Not only are dead works anything we do to gain merit with God, not only are dead works anything we do that cannot be made alive and powerful by the Holy Spirit, but a dead work is any action in which we engage in the power of the flesh and do not seek the enabling of the Holy Spirit. Many men preach Sunday after Sunday and have spent no time at all wrestling in prayer and pleading with God for a fresh baptism of the Holy Spirit and fire.
There is also the issue of erroneous doctrine. The American Church is plagued with false doctrine. We have made an error in equating as if they were synonyms such terms as conversion, salvation, regeneration and justification. Preparing the way of the Lord means we must deal with sin, with dead works, and with false teachings, and we must also deal with false practices. When our Lord said, "My house shall be called a house of prayer" (Isa. 56:7; Matt. 21:13), what do you think He meant? Do you think He meant there would be some praying people in it? I believe He meant that every believer would be praying with every other believer.
Have you stopped to think of this fact: our Lord made it clear that a house divided against itself cannot stand? (Mark 3:25). In the typical church the general feeling seems to be that some people have the gift of prayer, and some have the gift of teaching, etc., so let the people with the gift of praying do the praying and let those with the gift of teaching do the teaching, etc. Any church where a portion of the people pray and a portion do not, is a house divided against itself. And one of the major reasons why tens of thousands of men are leaving the ministry these days is because the house is so badly divided they cannot see their way to continue in the ministry to which God called them. Even more sadly, many are not just turning aside to other occupations, but many are falling morally.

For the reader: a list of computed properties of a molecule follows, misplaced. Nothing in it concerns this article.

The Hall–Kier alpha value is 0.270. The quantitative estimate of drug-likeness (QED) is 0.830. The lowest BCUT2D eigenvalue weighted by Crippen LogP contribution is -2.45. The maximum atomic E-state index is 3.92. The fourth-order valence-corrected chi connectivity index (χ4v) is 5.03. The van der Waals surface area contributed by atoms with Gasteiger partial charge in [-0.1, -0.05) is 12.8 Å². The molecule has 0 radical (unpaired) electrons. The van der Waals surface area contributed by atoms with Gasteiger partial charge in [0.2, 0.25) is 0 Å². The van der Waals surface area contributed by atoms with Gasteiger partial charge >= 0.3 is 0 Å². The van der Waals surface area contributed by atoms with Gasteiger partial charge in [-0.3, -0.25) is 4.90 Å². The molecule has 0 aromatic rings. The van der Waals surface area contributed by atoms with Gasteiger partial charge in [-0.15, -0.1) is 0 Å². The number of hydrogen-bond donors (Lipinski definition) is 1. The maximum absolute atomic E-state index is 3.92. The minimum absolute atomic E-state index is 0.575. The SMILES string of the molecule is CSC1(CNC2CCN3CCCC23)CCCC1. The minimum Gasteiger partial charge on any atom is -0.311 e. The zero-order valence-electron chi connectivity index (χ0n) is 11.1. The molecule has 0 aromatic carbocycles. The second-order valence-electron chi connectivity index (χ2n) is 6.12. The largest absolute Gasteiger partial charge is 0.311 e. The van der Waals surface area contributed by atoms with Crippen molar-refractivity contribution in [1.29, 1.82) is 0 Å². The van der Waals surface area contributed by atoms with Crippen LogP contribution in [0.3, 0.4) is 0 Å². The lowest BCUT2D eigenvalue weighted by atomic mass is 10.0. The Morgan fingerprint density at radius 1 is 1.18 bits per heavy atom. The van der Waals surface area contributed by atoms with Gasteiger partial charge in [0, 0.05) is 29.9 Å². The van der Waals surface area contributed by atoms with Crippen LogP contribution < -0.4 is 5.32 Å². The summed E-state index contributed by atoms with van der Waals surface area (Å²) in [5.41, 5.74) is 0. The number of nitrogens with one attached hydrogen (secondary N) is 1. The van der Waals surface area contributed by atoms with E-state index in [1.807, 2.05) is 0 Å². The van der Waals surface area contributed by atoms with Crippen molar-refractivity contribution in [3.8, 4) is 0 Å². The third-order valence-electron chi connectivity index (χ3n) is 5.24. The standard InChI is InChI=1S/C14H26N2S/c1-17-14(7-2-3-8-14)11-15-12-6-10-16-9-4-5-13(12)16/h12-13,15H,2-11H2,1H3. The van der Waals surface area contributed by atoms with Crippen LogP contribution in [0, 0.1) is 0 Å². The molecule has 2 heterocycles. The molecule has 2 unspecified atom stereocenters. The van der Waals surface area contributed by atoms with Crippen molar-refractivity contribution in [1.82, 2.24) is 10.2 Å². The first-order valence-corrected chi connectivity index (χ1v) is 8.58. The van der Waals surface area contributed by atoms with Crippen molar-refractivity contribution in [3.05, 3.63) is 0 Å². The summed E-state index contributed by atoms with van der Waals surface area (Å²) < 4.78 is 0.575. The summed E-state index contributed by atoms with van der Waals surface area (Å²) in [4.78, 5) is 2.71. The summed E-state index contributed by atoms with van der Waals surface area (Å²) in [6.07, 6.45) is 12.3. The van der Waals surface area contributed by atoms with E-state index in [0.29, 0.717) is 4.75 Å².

Our Lord gave the story at the end of the Sermon on the Mount about the two men building, the one building on the sand and the other building upon the rock (Matt. 7:24-27). The church that has a portion of its people praying and a portion not praying is a house built upon the sand. Christianity requires that all within a given fellowship be men and women of prayer. Pastors, why should you not determine that under God every single believer will participate regularly in the prayer life of the church? We need some holy and high goals, and I can’t conceive of anything more urgent than turning a house of God into a house of prayer.
I want to speak for a moment about children. The Church as a whole is lowering the intellectual level of the Gospel message to the children. It is important to treat children for what they are – intelligent human beings with great capacity to embrace divine truth. If given opportunity, we could hear from dozens and dozens of people who thoroughly embraced the Gospel of Christ as children and understood many of the deepest things of the Christian faith. Oh, that the Church might begin to seize the potential of these lovely children! In some of the mighty revival movements of the past, it has been the prayer meetings of the children that have had such profound impact.
True Christian Fellowship
Let me speak as well about the matter of Christian fellowship. We regard Christian fellowship as being neighborly, being friendly, being kindly toward one another. Not many churches practice what I would think is genuine Christian fellowship. How long has it been since someone stepped up to you and in an obvious spirit of love said, "Brother, I’m concerned about you. How are you doing spiritually?" You could be a member of a typical church for twenty years and never once in those twenty years have anybody really extend Christian fellowship to you. What’s wrong with the old Methodist class concept, where every individual was personally shepherded and cared for with great diligence?